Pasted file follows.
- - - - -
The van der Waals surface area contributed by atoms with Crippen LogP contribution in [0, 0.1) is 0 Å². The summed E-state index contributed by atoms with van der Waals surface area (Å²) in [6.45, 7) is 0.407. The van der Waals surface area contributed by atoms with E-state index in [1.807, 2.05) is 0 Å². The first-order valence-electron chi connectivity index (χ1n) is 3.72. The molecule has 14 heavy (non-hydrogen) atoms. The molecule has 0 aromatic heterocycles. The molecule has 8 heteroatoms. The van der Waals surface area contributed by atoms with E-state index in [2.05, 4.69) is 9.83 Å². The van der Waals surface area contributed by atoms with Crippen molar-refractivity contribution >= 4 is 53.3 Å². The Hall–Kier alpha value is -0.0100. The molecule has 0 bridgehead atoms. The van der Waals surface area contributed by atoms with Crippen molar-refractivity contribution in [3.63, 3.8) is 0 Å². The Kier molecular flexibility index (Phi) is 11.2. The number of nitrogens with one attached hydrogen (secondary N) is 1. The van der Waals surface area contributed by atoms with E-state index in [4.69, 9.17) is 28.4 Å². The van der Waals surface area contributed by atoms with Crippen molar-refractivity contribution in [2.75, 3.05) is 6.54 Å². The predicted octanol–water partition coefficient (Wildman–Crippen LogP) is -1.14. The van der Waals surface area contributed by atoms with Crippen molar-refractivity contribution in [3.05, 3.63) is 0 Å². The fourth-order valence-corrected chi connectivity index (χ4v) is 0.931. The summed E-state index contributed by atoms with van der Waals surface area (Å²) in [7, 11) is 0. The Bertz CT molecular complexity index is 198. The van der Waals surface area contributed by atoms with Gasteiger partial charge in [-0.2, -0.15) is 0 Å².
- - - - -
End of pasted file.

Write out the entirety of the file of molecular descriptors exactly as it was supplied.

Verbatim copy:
The van der Waals surface area contributed by atoms with Crippen LogP contribution in [0, 0.1) is 0 Å². The summed E-state index contributed by atoms with van der Waals surface area (Å²) in [6.45, 7) is 0.407. The van der Waals surface area contributed by atoms with E-state index in [1.807, 2.05) is 0 Å². The first-order valence-electron chi connectivity index (χ1n) is 3.72. The molecule has 14 heavy (non-hydrogen) atoms. The molecule has 0 aromatic heterocycles. The molecule has 8 heteroatoms. The van der Waals surface area contributed by atoms with E-state index in [2.05, 4.69) is 9.83 Å². The van der Waals surface area contributed by atoms with Crippen molar-refractivity contribution >= 4 is 53.3 Å². The Hall–Kier alpha value is -0.0100. The molecule has 0 bridgehead atoms. The van der Waals surface area contributed by atoms with Crippen molar-refractivity contribution in [3.63, 3.8) is 0 Å². The Kier molecular flexibility index (Phi) is 11.2. The number of nitrogens with one attached hydrogen (secondary N) is 1. The van der Waals surface area contributed by atoms with E-state index in [4.69, 9.17) is 28.4 Å². The van der Waals surface area contributed by atoms with Crippen molar-refractivity contribution in [2.75, 3.05) is 6.54 Å². The predicted octanol–water partition coefficient (Wildman–Crippen LogP) is -1.14. The van der Waals surface area contributed by atoms with Crippen molar-refractivity contribution in [3.05, 3.63) is 0 Å². The fourth-order valence-corrected chi connectivity index (χ4v) is 0.931. The summed E-state index contributed by atoms with van der Waals surface area (Å²) in [7, 11) is 0. The Bertz CT molecular complexity index is 198. The van der Waals surface area contributed by atoms with Gasteiger partial charge in [-0.2, -0.15) is 0 Å².